Jake Lamb (ARI) will have the platoon edge against Sal Romano in Cincinnati. Romano has only made two starts this season, but ZiPS doesn’t like him much (5.26 ROS ERA according to ZiPS). Like Donaldson, Lamb’s price tags around the industry are discounted.

Nicholas Castellanos (DET) is just $3,600 on DK with the platoon edge against Travis Wood, who’s made most of his appearances out of the pen this season and has been awful (5.86 xFIP, 5.39 SIERA). If you’re not able to get to Donaldson on DK, Castellanos is our preference as he fits the slate.

Kris Bryant (CHC) (nice price tag on FD), Miguel Sano (MIN) and Justin Turner (LAD) are other upside options that you can consider in tournaments. This trio will likely carry lower ownership than the options above.

Shortstop

The high upside targets like Corey Seager (LAD) and Carlos Correa (HOU) are appealing given their contexts and individual skills, but they don’t fit the slate from a cash game perspective. They’re great tournament targets in the middle infield.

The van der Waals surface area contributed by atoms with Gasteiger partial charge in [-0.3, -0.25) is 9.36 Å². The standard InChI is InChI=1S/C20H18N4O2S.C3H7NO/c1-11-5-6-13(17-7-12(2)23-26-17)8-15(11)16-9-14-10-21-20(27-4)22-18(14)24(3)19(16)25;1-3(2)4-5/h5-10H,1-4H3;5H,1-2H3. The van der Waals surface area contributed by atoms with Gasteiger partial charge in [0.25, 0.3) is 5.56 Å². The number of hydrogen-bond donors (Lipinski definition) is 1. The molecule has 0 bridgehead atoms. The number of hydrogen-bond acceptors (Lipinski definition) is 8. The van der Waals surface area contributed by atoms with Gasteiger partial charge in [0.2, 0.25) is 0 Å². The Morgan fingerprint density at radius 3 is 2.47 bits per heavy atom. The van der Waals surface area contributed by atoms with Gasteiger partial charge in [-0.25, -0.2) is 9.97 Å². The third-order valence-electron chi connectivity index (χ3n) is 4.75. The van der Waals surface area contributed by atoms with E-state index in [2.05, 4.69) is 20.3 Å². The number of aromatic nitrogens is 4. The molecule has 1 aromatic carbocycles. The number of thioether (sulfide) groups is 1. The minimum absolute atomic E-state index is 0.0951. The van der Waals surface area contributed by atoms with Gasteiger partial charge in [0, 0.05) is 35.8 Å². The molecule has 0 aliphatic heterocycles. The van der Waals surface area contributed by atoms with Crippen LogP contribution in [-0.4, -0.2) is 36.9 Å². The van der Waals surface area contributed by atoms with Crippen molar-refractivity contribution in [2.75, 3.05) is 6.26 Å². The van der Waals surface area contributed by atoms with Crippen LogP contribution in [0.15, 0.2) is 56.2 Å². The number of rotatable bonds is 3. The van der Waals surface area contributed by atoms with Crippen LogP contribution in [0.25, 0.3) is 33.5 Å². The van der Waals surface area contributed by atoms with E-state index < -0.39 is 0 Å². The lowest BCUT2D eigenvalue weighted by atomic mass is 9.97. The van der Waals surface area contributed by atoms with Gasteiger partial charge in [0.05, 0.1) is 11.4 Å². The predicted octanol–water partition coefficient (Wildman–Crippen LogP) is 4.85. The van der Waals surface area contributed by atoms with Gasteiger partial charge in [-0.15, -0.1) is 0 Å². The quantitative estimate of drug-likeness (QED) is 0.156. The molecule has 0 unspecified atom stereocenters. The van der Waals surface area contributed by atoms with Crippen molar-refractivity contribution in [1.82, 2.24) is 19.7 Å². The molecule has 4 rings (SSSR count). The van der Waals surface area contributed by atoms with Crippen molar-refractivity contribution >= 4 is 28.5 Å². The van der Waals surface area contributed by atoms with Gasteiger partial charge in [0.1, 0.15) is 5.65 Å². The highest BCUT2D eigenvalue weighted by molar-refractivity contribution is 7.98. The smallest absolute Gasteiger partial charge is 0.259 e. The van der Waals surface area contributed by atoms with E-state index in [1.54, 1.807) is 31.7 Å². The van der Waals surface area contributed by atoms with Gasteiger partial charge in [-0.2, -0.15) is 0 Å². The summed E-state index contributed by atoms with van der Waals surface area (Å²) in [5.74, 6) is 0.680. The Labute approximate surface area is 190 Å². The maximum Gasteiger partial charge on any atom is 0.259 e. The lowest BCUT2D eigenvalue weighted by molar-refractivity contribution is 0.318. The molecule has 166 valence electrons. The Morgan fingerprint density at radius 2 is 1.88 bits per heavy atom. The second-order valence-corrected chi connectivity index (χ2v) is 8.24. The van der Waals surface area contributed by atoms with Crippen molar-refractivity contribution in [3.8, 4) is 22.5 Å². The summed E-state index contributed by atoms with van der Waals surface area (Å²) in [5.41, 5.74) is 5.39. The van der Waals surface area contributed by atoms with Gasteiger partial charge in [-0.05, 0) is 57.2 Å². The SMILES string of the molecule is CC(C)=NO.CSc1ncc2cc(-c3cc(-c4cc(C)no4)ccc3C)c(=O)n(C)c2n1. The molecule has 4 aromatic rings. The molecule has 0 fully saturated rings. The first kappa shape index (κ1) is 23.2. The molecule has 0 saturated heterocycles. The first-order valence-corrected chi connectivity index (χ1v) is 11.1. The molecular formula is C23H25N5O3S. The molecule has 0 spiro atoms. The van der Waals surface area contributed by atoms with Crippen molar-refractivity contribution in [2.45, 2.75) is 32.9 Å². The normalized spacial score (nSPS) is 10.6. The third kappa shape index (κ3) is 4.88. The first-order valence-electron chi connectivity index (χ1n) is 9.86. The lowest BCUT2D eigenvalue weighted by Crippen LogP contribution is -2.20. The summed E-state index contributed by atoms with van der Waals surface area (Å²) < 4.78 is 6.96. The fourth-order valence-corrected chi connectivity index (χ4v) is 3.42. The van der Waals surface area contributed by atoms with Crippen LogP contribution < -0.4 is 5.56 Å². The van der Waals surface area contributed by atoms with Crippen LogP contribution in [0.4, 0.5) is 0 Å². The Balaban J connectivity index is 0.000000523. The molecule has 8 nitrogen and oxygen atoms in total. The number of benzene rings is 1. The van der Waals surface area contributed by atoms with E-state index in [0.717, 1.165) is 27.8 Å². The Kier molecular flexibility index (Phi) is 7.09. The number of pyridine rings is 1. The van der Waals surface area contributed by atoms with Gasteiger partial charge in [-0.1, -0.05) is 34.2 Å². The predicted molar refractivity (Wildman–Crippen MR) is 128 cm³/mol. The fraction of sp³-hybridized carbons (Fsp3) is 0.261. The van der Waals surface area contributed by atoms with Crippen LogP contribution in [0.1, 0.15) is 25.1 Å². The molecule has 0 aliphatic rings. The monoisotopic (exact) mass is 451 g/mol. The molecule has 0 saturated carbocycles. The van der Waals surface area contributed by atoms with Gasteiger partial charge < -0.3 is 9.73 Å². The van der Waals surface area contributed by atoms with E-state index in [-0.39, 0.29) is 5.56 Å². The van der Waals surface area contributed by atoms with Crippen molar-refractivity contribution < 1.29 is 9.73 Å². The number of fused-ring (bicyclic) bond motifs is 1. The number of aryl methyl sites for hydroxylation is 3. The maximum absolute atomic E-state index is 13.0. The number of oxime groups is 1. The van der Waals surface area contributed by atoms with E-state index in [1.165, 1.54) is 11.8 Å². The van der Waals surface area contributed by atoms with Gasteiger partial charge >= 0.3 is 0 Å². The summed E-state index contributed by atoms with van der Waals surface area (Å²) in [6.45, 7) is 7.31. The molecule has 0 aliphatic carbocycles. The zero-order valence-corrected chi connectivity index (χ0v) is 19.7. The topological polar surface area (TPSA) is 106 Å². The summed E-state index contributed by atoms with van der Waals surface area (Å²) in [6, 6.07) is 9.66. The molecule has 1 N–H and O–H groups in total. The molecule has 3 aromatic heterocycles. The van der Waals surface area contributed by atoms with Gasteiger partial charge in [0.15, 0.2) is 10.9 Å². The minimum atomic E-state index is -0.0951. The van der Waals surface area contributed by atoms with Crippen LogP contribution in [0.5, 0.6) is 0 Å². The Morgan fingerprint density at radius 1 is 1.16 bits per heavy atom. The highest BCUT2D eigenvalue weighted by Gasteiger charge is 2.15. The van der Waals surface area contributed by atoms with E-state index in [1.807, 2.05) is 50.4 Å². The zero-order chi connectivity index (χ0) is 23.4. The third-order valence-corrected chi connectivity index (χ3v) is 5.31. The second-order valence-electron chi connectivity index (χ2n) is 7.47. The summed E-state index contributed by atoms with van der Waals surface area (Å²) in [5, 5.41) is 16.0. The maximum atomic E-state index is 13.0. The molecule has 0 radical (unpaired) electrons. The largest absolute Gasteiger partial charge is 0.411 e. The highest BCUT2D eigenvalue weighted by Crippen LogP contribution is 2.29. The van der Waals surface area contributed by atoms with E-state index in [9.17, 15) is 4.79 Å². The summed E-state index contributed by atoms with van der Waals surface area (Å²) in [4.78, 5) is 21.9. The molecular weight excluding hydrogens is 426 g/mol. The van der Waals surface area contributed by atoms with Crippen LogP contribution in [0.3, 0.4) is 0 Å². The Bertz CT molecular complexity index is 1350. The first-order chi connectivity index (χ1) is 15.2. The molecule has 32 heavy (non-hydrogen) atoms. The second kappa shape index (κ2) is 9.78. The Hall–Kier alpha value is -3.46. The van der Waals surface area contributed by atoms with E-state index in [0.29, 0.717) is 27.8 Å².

We want to save some salary at the shortstop position. Troy Tulowitzki (TOR) with the platoon edge in Fenway Park against a flyballer Brian Johnson is appealing at $3,300 on DK, while Marcus Semien (OAK) at a punt price tag ($2,400) on FD puts him in the cash game conversation. It’s a bad ballpark for hitters in Oakland, but Semien has amassed a .212 ISO vs. LHP since 2015.

Elvis Andrus (TEX) is the splits the difference option on both sites. He’s on the road in Baltimore facing a pitcher that’s been more contact prone this season (Bundy).

Outfield